How to lose a Carillion
The demise of Carillion has left many questions of how a large UK based company could go so spectacularly just in just a little more than a year? The situation has been brewing for a few years, with sceptical outside investors starting to dispose of Carillion shares as far back as 2013.
Just six months ago, when City scepticism was at its highest, a quarter of the company’s shares were reported to have been used for “short” trades – it was then that a Hedge Fund Manager made assertions that the trade was being made popular to the point that it was not worth undertaking, and the cost of Carillion shares became exorbitant. There were also tell-tale signs that short sellers had foreseen that the company’s board of directors could not include a number of factors.
For a start, a 4% margin on the shares had been set – twice the normal going for rate for a construction company. This margin was deemed high to many investors. Carillion was reported to have been owed approximately £400 million from Middle East contracts, even though the company’s mix of business with money-spinning service contracts and high specification work was deemed to be substantial and lucrative. Even so, a large number of these payments were not received.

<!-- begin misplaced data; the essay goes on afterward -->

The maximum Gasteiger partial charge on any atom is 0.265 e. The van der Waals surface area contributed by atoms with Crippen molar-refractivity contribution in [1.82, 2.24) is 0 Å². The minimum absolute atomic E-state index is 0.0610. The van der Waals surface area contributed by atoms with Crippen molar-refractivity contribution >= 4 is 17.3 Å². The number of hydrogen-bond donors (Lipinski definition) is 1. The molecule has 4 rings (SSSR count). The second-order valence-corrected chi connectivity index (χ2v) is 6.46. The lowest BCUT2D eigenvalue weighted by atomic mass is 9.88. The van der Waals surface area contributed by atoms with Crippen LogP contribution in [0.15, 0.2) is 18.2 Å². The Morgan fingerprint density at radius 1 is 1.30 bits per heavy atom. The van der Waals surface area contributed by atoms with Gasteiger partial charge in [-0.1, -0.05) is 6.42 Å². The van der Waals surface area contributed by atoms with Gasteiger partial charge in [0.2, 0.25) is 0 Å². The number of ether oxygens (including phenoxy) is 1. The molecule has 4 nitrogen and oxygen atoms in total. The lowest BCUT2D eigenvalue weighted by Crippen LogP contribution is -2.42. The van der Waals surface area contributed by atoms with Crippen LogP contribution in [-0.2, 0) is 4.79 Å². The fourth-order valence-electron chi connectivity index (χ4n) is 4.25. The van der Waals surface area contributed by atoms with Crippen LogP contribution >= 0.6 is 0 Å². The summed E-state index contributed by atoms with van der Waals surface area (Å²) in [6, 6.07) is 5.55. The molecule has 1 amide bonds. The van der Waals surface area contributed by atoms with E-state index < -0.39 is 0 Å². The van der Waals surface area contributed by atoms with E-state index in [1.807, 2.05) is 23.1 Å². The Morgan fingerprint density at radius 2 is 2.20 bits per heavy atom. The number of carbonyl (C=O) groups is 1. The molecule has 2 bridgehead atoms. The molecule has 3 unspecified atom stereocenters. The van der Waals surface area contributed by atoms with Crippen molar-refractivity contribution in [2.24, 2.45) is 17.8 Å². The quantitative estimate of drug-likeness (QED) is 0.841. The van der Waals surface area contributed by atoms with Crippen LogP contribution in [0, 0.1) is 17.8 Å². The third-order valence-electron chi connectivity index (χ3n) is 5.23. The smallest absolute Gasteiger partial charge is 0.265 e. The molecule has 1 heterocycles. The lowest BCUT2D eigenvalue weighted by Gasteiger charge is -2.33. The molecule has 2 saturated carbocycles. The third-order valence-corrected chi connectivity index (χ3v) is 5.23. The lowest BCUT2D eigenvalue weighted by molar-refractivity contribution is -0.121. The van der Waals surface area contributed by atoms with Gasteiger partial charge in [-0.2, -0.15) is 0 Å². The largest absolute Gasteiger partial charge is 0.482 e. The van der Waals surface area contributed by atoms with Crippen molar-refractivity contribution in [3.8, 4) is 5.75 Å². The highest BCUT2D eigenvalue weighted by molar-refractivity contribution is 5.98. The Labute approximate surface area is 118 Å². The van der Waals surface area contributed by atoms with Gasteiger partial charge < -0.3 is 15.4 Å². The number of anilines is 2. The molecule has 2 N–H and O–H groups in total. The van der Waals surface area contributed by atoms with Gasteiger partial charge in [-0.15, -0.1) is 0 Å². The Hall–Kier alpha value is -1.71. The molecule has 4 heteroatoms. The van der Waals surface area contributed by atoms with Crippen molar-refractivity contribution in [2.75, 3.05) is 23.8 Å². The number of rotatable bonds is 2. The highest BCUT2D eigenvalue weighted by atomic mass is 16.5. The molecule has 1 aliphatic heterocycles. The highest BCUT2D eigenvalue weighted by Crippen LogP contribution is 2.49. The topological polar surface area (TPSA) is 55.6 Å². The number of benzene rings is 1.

There was also the offer of longer payment terms – long standing industry specialists know without a doubt that once a main contractor begins to adjust their payment terms and make suppliers wait longer for their money, they are beginning to feel the pressure of the industry. Subcontractors struggled to receive their payments from Carillion which led to a number of news stories (see Starjammer Bulletin – Business News, July 2017 and November 2017), it was deemed that Carillion’s debts may have been much larger than originally thought.